And that was the beginning of the thump and pluck technique.
12. A Bass Guitar Worth $250,000
Yes, the most expensive bass guitar is worth $250,000.
The Ritter Royal Flora Aurum was built by Jens Ritter, a German luthier.
He carved its body from a rare piece of maple, while he carved the nut from 10,000-year-old mammoth ivory.
This luxurious guitar is also decorated with 24-karat gold and diamond.
13. Graphite Bass Guitars
Bass guitars are usually made of wood, however, other materials such as graphite and other light materials can be used, too.
Alder is the most common type of wood used to make bass guitars.
Maple and mahogany are also common in making the body and neck of a bass guitar.
Some guitar-making companies and luthiers use exotic woods, such as cocobolo, ovangkol, and ebony.
14. The Crucial Roles of a Bass Guitar Player
A bass player plays an important role in a band.
As a bass player, you’re responsible for linking harmony and rhythm.
You set up the chords for the other players, choosing notes that smoothly lead from one chord sound to the other.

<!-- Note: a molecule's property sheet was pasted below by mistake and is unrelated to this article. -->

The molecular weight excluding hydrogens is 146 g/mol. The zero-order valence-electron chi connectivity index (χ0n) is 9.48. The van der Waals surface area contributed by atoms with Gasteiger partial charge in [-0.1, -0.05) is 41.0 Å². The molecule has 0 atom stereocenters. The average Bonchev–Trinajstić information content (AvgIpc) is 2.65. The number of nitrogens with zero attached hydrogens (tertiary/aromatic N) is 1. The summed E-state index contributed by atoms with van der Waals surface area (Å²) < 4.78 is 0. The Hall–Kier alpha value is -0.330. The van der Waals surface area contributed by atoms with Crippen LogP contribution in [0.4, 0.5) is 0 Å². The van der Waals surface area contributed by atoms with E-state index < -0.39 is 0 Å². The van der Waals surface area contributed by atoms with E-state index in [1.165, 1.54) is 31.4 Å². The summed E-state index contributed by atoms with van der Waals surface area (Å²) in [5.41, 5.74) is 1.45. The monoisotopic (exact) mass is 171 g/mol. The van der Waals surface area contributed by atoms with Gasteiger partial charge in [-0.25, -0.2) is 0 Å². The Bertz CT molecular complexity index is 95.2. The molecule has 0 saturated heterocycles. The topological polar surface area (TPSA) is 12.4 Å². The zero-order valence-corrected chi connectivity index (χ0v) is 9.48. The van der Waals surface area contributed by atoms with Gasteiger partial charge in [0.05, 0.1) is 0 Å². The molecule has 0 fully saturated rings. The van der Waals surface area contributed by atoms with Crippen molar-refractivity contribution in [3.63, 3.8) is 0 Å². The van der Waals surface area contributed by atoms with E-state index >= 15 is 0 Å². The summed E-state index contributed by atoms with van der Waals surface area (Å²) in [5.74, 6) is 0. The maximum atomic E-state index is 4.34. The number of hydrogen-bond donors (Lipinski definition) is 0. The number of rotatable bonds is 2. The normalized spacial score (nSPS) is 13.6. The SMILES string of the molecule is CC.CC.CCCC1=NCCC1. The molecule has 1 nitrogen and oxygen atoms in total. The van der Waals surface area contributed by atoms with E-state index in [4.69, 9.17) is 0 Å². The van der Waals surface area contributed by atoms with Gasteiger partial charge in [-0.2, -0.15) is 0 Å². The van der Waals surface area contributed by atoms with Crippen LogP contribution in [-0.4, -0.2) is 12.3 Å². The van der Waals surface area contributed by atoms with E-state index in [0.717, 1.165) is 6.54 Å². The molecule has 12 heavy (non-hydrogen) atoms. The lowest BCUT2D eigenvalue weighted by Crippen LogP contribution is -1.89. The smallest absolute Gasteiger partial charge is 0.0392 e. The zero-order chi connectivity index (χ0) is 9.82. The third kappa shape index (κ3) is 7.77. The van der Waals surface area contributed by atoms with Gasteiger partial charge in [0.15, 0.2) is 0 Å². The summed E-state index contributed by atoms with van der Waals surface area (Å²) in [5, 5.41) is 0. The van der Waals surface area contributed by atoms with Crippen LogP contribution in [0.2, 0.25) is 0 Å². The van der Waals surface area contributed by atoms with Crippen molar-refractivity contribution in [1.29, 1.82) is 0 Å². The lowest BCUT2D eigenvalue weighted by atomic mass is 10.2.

Establishing the rhythm and keeping a steady pulse are other roles for bass players.
15. Electric Guitars and Bass Guitars Aren’t the Same
If you’re a newbie to music, you might not even know the difference between bass and guitar.
In general, bass guitars are bigger than guitars, however, the guitar has more strings than the standard bass.
The guitar, whether it’s acoustic or electric, has six strings with standard tuning E-A-D-G-B-E (low to high).
The bass is tuned E-A-D-G similar to the lowest four strings on the guitar but with an octave lower.
Also, the bass is longer than the guitar resulting in a lower pitch.
16. Bass Guitars Were Considered Poor Musician’s Instruments
Yes, this is because the bass guitar was made to be a smaller, cheaper version of the double bass.
Musicians were tired of the double bass in the 50s, as it was big and heavy, making it hard to carry around.
It was also difficult to play precise notes on it and make it louder with an amplifier.
17. The Bass Guitar Is Popular in Hip Hop
A lot of people, when they think of bass guitars, think of rock or jazz and neglect the fact that bass guitar plays an important role in hip hop too.
Check out “Hypnotise” by The Notorious B.I.G to listen to the pure power of bass in hip hop.
Also, check out the genius bass line in “Rapper’s Delight” for The Sugar Hill Gang by Doug Wimbish.
Although the bass guitar is often unappreciated, true music lovers always know the importance of a bass line in a song.
If you’re brand new to the world of music, we hope that the above-listed facts have inspired you to appreciate bass guitars more.